Then I found a must read article by GM Kevin Spraggett on his Blog where he said, “BUT worse still, many reputable authors have produced best-selling products that are deliberately dumbed-down with absolutely useless and often redundant computer-generated analysis of variations. Computer analysis trivializes the basic skills that are needed to become a master level player…I REFUSE on principle to fall for the commercialized or chess-engine processed information put out by those who want me to later buy their products…” You must read the whole article!
|White to move|
As you can see from the above analysis panels using Stockfish 5 and Houdini 2 the best move is 18.O-O, but the evaluations, especially for the second choice (18.Bd3) are quite different. In the game I actually played 18.e4 to which Black replied 18…Bxe4. Retreating the B to c8 was evaluated 0.00 by SF5 while H2 recommended retreating it to d7 and evaluated the position at -0.09. Black played 18…Bxe4 and the question is, “How should it be evaluated?”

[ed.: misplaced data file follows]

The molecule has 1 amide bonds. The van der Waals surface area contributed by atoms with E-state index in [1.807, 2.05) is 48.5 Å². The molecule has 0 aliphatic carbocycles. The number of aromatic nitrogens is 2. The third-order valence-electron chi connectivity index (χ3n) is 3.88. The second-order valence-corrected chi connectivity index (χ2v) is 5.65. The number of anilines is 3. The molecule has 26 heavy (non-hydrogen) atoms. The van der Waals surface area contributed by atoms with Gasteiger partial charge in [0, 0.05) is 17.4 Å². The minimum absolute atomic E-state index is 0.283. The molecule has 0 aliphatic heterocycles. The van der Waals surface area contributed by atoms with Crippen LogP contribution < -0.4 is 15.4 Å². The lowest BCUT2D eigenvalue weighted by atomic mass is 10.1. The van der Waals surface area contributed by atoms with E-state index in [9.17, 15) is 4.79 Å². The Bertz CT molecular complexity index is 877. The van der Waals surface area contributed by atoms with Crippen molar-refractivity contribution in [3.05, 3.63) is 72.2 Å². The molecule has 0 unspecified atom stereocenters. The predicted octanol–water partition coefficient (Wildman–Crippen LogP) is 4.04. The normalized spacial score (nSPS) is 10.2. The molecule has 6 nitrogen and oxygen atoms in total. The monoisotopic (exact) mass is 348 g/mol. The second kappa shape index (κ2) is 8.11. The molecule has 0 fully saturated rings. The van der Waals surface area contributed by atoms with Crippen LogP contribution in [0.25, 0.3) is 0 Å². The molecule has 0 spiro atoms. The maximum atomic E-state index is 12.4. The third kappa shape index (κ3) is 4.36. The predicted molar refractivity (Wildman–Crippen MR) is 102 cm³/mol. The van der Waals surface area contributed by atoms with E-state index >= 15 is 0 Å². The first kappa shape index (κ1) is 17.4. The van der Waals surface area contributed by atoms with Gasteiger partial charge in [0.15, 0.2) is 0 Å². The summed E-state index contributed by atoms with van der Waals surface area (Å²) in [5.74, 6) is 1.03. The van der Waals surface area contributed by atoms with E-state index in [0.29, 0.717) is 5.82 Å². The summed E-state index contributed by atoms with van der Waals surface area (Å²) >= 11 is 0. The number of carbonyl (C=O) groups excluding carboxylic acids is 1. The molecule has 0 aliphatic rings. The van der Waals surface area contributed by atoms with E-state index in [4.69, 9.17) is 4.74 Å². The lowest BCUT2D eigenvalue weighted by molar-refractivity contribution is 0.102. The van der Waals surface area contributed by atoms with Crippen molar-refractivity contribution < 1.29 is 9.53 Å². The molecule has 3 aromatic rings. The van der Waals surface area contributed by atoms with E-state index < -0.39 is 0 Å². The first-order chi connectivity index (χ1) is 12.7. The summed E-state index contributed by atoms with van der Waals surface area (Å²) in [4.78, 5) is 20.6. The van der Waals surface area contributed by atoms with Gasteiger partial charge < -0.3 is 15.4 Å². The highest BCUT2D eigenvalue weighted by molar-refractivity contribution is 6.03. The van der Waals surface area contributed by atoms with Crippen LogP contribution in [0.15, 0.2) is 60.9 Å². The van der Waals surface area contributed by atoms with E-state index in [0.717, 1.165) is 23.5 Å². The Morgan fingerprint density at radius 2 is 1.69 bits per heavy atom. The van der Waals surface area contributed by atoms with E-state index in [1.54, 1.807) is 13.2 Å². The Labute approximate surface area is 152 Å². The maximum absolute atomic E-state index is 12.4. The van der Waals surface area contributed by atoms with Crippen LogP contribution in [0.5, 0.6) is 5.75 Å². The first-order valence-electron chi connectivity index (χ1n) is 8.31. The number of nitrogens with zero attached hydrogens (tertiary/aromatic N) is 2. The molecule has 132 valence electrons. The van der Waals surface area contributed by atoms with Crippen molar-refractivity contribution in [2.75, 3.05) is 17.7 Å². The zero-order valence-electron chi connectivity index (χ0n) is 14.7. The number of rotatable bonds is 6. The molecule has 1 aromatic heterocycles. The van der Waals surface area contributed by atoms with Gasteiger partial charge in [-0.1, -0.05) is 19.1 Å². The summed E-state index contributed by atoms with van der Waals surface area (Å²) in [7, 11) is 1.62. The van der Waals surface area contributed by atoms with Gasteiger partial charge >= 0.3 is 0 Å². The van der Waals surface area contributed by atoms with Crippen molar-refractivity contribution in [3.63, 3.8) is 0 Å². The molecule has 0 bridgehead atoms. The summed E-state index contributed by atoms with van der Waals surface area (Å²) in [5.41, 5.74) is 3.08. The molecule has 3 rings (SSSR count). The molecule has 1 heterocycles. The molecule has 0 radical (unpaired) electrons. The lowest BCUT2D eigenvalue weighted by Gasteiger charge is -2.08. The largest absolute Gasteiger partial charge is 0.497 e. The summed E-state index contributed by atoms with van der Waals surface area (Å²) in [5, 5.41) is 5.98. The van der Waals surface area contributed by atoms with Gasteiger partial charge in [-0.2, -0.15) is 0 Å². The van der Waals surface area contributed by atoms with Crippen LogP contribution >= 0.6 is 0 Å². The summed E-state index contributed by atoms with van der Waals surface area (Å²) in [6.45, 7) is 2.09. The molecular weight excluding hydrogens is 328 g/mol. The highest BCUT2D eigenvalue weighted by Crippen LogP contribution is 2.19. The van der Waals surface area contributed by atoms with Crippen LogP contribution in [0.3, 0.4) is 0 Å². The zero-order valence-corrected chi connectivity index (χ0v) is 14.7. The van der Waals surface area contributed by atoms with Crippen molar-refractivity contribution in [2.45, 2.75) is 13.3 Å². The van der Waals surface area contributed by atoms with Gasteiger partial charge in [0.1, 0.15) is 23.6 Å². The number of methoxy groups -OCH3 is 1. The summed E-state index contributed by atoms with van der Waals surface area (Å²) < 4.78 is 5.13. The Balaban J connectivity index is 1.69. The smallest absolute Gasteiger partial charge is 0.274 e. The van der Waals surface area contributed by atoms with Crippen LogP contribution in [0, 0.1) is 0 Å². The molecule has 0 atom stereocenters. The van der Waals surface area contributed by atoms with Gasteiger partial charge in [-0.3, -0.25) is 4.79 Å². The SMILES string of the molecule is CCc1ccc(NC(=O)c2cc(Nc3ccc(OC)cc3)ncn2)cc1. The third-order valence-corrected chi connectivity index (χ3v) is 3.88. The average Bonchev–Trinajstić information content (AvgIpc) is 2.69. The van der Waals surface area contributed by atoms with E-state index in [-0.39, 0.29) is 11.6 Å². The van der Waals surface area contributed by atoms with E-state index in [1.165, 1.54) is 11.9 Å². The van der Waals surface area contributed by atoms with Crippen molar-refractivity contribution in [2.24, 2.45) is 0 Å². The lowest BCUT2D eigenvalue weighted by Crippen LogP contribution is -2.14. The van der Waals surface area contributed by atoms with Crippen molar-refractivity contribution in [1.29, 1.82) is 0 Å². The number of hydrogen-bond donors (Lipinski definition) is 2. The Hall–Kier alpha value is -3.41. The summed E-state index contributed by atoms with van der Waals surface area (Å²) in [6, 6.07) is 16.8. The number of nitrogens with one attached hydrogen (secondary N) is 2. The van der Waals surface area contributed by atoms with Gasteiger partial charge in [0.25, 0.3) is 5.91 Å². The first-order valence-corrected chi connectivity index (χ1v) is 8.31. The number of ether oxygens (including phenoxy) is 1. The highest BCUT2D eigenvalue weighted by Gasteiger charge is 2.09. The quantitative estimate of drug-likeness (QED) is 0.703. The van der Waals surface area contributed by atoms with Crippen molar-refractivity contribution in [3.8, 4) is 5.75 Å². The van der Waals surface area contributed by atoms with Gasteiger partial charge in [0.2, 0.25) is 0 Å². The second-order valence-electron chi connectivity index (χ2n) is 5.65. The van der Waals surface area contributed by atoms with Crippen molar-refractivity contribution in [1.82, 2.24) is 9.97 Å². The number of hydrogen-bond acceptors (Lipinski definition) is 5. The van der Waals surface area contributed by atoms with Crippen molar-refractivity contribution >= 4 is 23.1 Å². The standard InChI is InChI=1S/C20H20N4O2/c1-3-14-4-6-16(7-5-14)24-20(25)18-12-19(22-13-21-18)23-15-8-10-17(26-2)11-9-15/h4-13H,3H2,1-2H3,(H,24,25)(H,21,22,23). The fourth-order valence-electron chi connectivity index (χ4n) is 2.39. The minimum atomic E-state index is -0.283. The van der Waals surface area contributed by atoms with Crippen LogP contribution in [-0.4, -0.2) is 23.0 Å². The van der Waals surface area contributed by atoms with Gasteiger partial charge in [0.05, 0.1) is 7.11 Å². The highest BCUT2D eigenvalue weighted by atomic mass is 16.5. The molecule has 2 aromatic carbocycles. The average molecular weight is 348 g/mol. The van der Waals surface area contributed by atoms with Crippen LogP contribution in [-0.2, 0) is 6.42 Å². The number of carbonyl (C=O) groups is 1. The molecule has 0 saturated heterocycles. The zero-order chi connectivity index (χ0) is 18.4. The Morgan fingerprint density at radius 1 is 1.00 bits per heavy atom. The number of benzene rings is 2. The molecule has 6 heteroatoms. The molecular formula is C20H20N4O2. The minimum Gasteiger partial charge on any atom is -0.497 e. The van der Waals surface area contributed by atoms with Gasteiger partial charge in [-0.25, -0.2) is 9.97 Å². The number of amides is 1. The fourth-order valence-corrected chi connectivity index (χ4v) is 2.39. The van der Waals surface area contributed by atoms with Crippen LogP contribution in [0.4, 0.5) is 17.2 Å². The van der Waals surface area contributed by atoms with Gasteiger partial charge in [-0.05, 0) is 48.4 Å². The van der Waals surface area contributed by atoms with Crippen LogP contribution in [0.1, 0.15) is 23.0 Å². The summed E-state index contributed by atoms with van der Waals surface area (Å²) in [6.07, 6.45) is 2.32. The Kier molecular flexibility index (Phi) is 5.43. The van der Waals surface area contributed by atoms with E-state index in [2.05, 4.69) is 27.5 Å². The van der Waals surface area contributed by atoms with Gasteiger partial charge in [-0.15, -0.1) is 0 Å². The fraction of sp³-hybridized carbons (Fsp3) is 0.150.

Interestingly, while analyzing the position after 18.e4, SF5 listed 18…Bxe4 as its third choice and evaluated it at +5.22 which is an easy win. H2 on the other hand also listed 18…Bxe4 as its third choice but evaluated it at only a half Pawn in White’s favor! That’s a major difference. When the move 18…Bxe4 was actually made SF5’s evaluation jumped to 6-plus P’s and H2’s immediately jumped to nearly 4 P’s! In the game I won quickly after 18…Bxe4 19.Qxg4+
After making the better move 18…Bc8 both engines evaluated the position at nearly equal while 18…Bd7 weighed in at 1/3 of a P advantage to White by SF5 and H2 put it at dead equal. After 18…Bd7 both engines recommended 19.Be5, but it took Stockfish several minutes to find it.
Clearly, analyzing your games with an engine and expecting that’s all it takes to find the best moves and at the same time improve your chess won’t work. And, as GM Spraggett points out, neither will spending a ton of money on crappy chess books, especially opening books, help.